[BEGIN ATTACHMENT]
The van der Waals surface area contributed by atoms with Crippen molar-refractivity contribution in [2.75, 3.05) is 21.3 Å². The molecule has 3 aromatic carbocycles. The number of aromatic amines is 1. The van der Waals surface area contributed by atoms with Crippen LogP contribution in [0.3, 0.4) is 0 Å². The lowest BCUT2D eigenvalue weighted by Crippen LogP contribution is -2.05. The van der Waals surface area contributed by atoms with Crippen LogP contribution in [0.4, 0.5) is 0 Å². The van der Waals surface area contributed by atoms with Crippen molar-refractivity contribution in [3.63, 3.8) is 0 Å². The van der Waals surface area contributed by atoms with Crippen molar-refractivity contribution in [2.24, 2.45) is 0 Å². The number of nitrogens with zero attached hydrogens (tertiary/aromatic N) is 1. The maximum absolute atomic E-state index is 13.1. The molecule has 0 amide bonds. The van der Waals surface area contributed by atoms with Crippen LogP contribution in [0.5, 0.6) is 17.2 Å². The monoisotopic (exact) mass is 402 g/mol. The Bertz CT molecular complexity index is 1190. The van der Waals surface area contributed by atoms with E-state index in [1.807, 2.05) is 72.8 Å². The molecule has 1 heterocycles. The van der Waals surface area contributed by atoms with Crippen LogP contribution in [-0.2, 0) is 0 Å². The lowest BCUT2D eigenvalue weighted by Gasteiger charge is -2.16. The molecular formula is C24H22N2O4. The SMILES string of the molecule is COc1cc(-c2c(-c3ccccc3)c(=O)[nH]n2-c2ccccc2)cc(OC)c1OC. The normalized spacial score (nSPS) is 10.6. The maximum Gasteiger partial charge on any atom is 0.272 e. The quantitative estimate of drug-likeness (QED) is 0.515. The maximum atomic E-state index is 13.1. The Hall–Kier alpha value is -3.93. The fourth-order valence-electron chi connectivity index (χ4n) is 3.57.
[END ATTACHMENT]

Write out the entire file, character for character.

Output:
The van der Waals surface area contributed by atoms with Crippen molar-refractivity contribution in [2.75, 3.05) is 21.3 Å². The molecule has 3 aromatic carbocycles. The number of aromatic amines is 1. The van der Waals surface area contributed by atoms with Crippen LogP contribution in [0.3, 0.4) is 0 Å². The lowest BCUT2D eigenvalue weighted by Crippen LogP contribution is -2.05. The van der Waals surface area contributed by atoms with Crippen LogP contribution in [0.4, 0.5) is 0 Å². The van der Waals surface area contributed by atoms with Crippen molar-refractivity contribution in [3.63, 3.8) is 0 Å². The van der Waals surface area contributed by atoms with Crippen molar-refractivity contribution in [2.24, 2.45) is 0 Å². The number of nitrogens with zero attached hydrogens (tertiary/aromatic N) is 1. The maximum absolute atomic E-state index is 13.1. The molecule has 0 amide bonds. The van der Waals surface area contributed by atoms with Crippen LogP contribution in [0.5, 0.6) is 17.2 Å². The monoisotopic (exact) mass is 402 g/mol. The Bertz CT molecular complexity index is 1190. The van der Waals surface area contributed by atoms with E-state index in [1.807, 2.05) is 72.8 Å². The molecule has 1 heterocycles. The van der Waals surface area contributed by atoms with Crippen LogP contribution in [-0.2, 0) is 0 Å². The lowest BCUT2D eigenvalue weighted by Gasteiger charge is -2.16. The molecular formula is C24H22N2O4. The SMILES string of the molecule is COc1cc(-c2c(-c3ccccc3)c(=O)[nH]n2-c2ccccc2)cc(OC)c1OC. The normalized spacial score (nSPS) is 10.6. The maximum Gasteiger partial charge on any atom is 0.272 e. The quantitative estimate of drug-likeness (QED) is 0.515. The maximum atomic E-state index is 13.1. The Hall–Kier alpha value is -3.93. The fourth-order valence-electron chi connectivity index (χ4n) is 3.57.